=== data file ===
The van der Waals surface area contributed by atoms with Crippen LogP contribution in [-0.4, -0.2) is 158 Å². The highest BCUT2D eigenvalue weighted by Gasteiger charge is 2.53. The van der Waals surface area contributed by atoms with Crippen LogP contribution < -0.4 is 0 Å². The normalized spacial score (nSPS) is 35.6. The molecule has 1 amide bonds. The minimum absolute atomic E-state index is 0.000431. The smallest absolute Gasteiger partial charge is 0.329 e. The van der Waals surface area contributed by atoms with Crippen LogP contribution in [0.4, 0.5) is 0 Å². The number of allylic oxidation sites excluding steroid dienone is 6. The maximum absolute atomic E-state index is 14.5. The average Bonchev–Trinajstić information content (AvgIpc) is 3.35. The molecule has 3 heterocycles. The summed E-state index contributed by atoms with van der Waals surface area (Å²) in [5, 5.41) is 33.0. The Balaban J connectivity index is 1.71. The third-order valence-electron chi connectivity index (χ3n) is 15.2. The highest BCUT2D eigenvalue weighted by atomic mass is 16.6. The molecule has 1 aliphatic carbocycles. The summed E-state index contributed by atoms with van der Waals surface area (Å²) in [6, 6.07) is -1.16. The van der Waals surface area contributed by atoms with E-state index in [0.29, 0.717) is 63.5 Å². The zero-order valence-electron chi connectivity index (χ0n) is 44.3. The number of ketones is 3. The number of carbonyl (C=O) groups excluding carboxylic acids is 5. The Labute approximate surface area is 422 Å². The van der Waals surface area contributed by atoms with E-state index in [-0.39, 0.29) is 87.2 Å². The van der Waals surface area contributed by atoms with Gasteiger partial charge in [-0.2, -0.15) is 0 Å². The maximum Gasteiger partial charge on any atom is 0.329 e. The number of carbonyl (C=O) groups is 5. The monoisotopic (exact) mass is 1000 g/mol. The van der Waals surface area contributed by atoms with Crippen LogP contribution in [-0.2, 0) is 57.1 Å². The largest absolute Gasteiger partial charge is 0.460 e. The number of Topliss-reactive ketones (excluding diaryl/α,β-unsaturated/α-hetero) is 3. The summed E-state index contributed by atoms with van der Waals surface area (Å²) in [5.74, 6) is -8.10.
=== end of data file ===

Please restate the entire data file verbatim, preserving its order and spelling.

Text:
The van der Waals surface area contributed by atoms with Crippen LogP contribution in [-0.4, -0.2) is 158 Å². The highest BCUT2D eigenvalue weighted by Gasteiger charge is 2.53. The van der Waals surface area contributed by atoms with Crippen LogP contribution < -0.4 is 0 Å². The normalized spacial score (nSPS) is 35.6. The molecule has 1 amide bonds. The minimum absolute atomic E-state index is 0.000431. The smallest absolute Gasteiger partial charge is 0.329 e. The van der Waals surface area contributed by atoms with Crippen LogP contribution in [0.4, 0.5) is 0 Å². The number of allylic oxidation sites excluding steroid dienone is 6. The maximum absolute atomic E-state index is 14.5. The average Bonchev–Trinajstić information content (AvgIpc) is 3.35. The molecule has 3 heterocycles. The summed E-state index contributed by atoms with van der Waals surface area (Å²) in [5, 5.41) is 33.0. The Balaban J connectivity index is 1.71. The third-order valence-electron chi connectivity index (χ3n) is 15.2. The highest BCUT2D eigenvalue weighted by atomic mass is 16.6. The molecule has 1 aliphatic carbocycles. The summed E-state index contributed by atoms with van der Waals surface area (Å²) in [6, 6.07) is -1.16. The van der Waals surface area contributed by atoms with E-state index in [0.29, 0.717) is 63.5 Å². The zero-order valence-electron chi connectivity index (χ0n) is 44.3. The number of ketones is 3. The number of carbonyl (C=O) groups excluding carboxylic acids is 5. The Labute approximate surface area is 422 Å². The van der Waals surface area contributed by atoms with E-state index in [-0.39, 0.29) is 87.2 Å². The van der Waals surface area contributed by atoms with Gasteiger partial charge in [-0.2, -0.15) is 0 Å². The maximum Gasteiger partial charge on any atom is 0.329 e. The number of carbonyl (C=O) groups is 5. The monoisotopic (exact) mass is 1000 g/mol. The van der Waals surface area contributed by atoms with Crippen LogP contribution in [-0.2, 0) is 57.1 Å². The largest absolute Gasteiger partial charge is 0.460 e. The number of Topliss-reactive ketones (excluding diaryl/α,β-unsaturated/α-hetero) is 3. The summed E-state index contributed by atoms with van der Waals surface area (Å²) in [5.74, 6) is -8.10.